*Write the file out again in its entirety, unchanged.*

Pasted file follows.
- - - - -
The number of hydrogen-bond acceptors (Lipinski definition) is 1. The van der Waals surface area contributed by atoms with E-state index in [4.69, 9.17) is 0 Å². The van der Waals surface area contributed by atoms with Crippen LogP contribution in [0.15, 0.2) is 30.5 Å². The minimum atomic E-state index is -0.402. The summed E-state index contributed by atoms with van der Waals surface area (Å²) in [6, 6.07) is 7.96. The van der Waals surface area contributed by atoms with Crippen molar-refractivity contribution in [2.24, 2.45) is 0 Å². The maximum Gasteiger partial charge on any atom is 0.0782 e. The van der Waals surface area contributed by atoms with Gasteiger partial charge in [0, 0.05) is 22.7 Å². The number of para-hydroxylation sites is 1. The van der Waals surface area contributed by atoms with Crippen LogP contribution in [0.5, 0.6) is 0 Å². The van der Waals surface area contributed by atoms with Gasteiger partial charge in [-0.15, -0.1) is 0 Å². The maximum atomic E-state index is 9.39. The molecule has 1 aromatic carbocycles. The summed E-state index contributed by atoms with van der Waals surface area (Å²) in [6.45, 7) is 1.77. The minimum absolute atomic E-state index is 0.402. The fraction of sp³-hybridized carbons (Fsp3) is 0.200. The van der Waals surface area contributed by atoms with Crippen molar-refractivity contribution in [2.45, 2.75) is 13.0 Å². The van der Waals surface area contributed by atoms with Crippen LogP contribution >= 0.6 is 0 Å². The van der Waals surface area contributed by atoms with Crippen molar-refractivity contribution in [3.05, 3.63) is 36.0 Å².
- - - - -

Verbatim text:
The number of hydrogen-bond acceptors (Lipinski definition) is 1. The van der Waals surface area contributed by atoms with E-state index in [4.69, 9.17) is 0 Å². The van der Waals surface area contributed by atoms with Crippen LogP contribution in [0.15, 0.2) is 30.5 Å². The minimum atomic E-state index is -0.402. The summed E-state index contributed by atoms with van der Waals surface area (Å²) in [6, 6.07) is 7.96. The van der Waals surface area contributed by atoms with Crippen molar-refractivity contribution in [2.24, 2.45) is 0 Å². The maximum Gasteiger partial charge on any atom is 0.0782 e. The van der Waals surface area contributed by atoms with Gasteiger partial charge in [0, 0.05) is 22.7 Å². The number of para-hydroxylation sites is 1. The van der Waals surface area contributed by atoms with Crippen LogP contribution in [0.5, 0.6) is 0 Å². The van der Waals surface area contributed by atoms with Gasteiger partial charge in [-0.15, -0.1) is 0 Å². The maximum atomic E-state index is 9.39. The molecule has 1 aromatic carbocycles. The summed E-state index contributed by atoms with van der Waals surface area (Å²) in [6.45, 7) is 1.77. The minimum absolute atomic E-state index is 0.402. The fraction of sp³-hybridized carbons (Fsp3) is 0.200. The van der Waals surface area contributed by atoms with Crippen molar-refractivity contribution in [2.45, 2.75) is 13.0 Å². The van der Waals surface area contributed by atoms with Crippen LogP contribution >= 0.6 is 0 Å². The van der Waals surface area contributed by atoms with Crippen molar-refractivity contribution in [3.05, 3.63) is 36.0 Å².